Atmos. Chem. Phys., 13, 9771-9788, 2013
www.atmos-chem-phys.net/13/9771/2013/
doi:10.5194/acp-13-9771-2013
© Author(s) 2013. This work is distributed
under the Creative Commons Attribution 3.0 License.
Validation of XCO2 derived from SWIR spectra of GOSAT TANSO-FTS with aircraft measurement data
M. Inoue1, I. Morino1, O. Uchino1, Y. Miyamoto2, Y. Yoshida1, T. Yokota1, T. Machida1, Y. Sawa3, H. Matsueda3, C. Sweeney4, P. P. Tans4, A. E. Andrews4, S. C. Biraud5, T. Tanaka1,*, S. Kawakami6, and P. K. Patra7
1National Institute for Environmental Studies (NIES), Tsukuba, Japan
2Graduate School of Natural Science and Technology, Okayama University, Okayama, Japan
3Meteorological Research Institute (MRI), Tsukuba, Japan
4National Oceanic and Atmospheric Administration (NOAA), Boulder, CO, USA
5Lawrence Berkeley National Laboratory (LBNL), Berkeley, CA, USA
6Japan Aerospace Exploration Agency (JAXA), Tsukuba, Japan
7Research Institute for Global Change, JAMSTEC, Yokohama, Japan
*now at: NASA Ames Research Center, Moffett Field, CA, USA

Abstract. Column-averaged dry air mole fractions of carbon dioxide (XCO2) retrieved from Greenhouse gases Observing SATellite (GOSAT) Short-Wavelength InfraRed (SWIR) observations were validated with aircraft measurements by the Comprehensive Observation Network for TRace gases by AIrLiner (CONTRAIL) project, the National Oceanic and Atmospheric Administration (NOAA), the US Department of Energy (DOE), the National Institute for Environmental Studies (NIES), the HIAPER Pole-to-Pole Observations (HIPPO) program, and the GOSAT validation aircraft observation campaign over Japan. To calculate XCO2 based on aircraft measurements (aircraft-based XCO2), tower measurements and model outputs were used for additional information near the surface and above the tropopause, respectively. Before validation, we investigated the impacts of GOSAT SWIR column averaging kernels (CAKs) and the shape of a priori profiles on the aircraft-based XCO2 calculation. The differences between aircraft-based XCO2 with and without the application of GOSAT CAK were evaluated to be less than ±0.4 ppm at most, and less than ±0.1 ppm on average. Therefore, we concluded that the GOSAT CAK produces only a minor effect on the aircraft-based XCO2 calculation in terms of the overall uncertainty of GOSAT XCO2.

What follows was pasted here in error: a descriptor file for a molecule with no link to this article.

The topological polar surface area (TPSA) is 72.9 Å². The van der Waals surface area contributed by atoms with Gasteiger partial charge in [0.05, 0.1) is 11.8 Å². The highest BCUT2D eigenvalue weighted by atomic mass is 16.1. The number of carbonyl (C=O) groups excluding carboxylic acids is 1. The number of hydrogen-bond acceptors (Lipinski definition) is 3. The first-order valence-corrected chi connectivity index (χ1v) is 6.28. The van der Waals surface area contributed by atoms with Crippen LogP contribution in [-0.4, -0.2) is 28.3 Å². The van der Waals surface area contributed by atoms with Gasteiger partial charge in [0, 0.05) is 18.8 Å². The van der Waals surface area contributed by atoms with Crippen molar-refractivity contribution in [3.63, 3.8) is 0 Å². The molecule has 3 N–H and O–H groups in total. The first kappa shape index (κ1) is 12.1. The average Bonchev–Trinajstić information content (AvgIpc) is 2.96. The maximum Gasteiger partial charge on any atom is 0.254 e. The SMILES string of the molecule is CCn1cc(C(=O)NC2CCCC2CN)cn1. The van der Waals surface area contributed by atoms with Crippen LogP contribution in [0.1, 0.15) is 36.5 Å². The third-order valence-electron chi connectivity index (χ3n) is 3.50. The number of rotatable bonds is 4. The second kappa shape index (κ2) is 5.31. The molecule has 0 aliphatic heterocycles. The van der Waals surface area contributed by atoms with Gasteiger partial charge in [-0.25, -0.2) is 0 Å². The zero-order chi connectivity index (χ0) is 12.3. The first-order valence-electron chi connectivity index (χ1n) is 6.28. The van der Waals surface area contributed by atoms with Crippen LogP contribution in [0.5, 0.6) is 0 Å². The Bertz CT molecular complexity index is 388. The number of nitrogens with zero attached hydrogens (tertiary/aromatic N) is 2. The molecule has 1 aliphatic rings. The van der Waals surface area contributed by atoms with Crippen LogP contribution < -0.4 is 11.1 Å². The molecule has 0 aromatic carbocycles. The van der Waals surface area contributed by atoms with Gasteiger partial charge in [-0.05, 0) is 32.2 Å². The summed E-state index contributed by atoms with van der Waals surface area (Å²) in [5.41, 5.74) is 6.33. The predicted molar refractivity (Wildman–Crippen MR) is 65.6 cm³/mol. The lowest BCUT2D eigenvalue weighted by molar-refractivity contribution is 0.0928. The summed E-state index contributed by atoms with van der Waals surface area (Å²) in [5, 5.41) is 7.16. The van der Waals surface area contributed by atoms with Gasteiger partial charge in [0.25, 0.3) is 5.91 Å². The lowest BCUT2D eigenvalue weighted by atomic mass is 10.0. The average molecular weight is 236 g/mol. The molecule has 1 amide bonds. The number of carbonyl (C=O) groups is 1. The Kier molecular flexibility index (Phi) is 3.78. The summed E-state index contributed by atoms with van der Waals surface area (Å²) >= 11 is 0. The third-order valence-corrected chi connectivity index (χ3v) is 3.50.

We compared GOSAT data retrieved within ±2 or ±5° latitude/longitude boxes centered at each aircraft measurement site to aircraft-based data measured on a GOSAT overpass day. The results indicated that GOSAT XCO2 over land regions agreed with aircraft-based XCO2, except that the former is biased by −0.68 ppm (−0.99 ppm) with a standard deviation of 2.56 ppm (2.51 ppm), whereas the averages of the differences between the GOSAT XCO2 over ocean and the aircraft-based XCO2 were −1.82 ppm (−2.27 ppm) with a standard deviation of 1.04 ppm (1.79 ppm) for ±2° (±5°) boxes.


Citation: Inoue, M., Morino, I., Uchino, O., Miyamoto, Y., Yoshida, Y., Yokota, T., Machida, T., Sawa, Y., Matsueda, H., Sweeney, C., Tans, P. P., Andrews, A. E., Biraud, S. C., Tanaka, T., Kawakami, S., and Patra, P. K.: Validation of XCO2 derived from SWIR spectra of GOSAT TANSO-FTS with aircraft measurement data, Atmos. Chem. Phys., 13, 9771-9788, doi:10.5194/acp-13-9771-2013, 2013.
 
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